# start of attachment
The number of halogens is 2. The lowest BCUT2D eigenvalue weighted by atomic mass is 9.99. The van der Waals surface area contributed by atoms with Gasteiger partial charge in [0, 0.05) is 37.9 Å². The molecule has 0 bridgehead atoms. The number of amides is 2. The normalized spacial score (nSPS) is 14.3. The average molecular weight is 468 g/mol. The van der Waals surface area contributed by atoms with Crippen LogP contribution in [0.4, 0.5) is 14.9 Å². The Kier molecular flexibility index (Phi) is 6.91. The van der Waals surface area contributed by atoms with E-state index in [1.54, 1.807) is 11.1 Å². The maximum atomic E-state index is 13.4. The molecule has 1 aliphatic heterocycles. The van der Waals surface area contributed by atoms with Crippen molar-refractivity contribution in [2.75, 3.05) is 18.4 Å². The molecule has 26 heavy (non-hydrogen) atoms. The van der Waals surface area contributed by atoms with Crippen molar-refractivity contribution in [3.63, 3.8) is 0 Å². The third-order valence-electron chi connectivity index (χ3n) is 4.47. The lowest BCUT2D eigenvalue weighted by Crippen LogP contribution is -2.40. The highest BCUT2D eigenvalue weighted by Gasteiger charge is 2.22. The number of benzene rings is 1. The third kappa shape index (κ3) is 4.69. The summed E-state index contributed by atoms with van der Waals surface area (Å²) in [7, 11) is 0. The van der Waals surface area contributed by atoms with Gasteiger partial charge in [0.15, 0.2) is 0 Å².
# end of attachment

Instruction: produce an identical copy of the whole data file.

The number of halogens is 2. The lowest BCUT2D eigenvalue weighted by atomic mass is 9.99. The van der Waals surface area contributed by atoms with Gasteiger partial charge in [0, 0.05) is 37.9 Å². The molecule has 0 bridgehead atoms. The number of amides is 2. The normalized spacial score (nSPS) is 14.3. The average molecular weight is 468 g/mol. The van der Waals surface area contributed by atoms with Crippen LogP contribution in [0.4, 0.5) is 14.9 Å². The Kier molecular flexibility index (Phi) is 6.91. The van der Waals surface area contributed by atoms with E-state index in [1.54, 1.807) is 11.1 Å². The maximum atomic E-state index is 13.4. The molecule has 1 aliphatic heterocycles. The van der Waals surface area contributed by atoms with Crippen molar-refractivity contribution in [2.75, 3.05) is 18.4 Å². The molecule has 26 heavy (non-hydrogen) atoms. The van der Waals surface area contributed by atoms with Crippen molar-refractivity contribution in [3.63, 3.8) is 0 Å². The third-order valence-electron chi connectivity index (χ3n) is 4.47. The lowest BCUT2D eigenvalue weighted by Crippen LogP contribution is -2.40. The highest BCUT2D eigenvalue weighted by Gasteiger charge is 2.22. The number of benzene rings is 1. The third kappa shape index (κ3) is 4.69. The summed E-state index contributed by atoms with van der Waals surface area (Å²) in [7, 11) is 0. The van der Waals surface area contributed by atoms with Gasteiger partial charge in [0.15, 0.2) is 0 Å².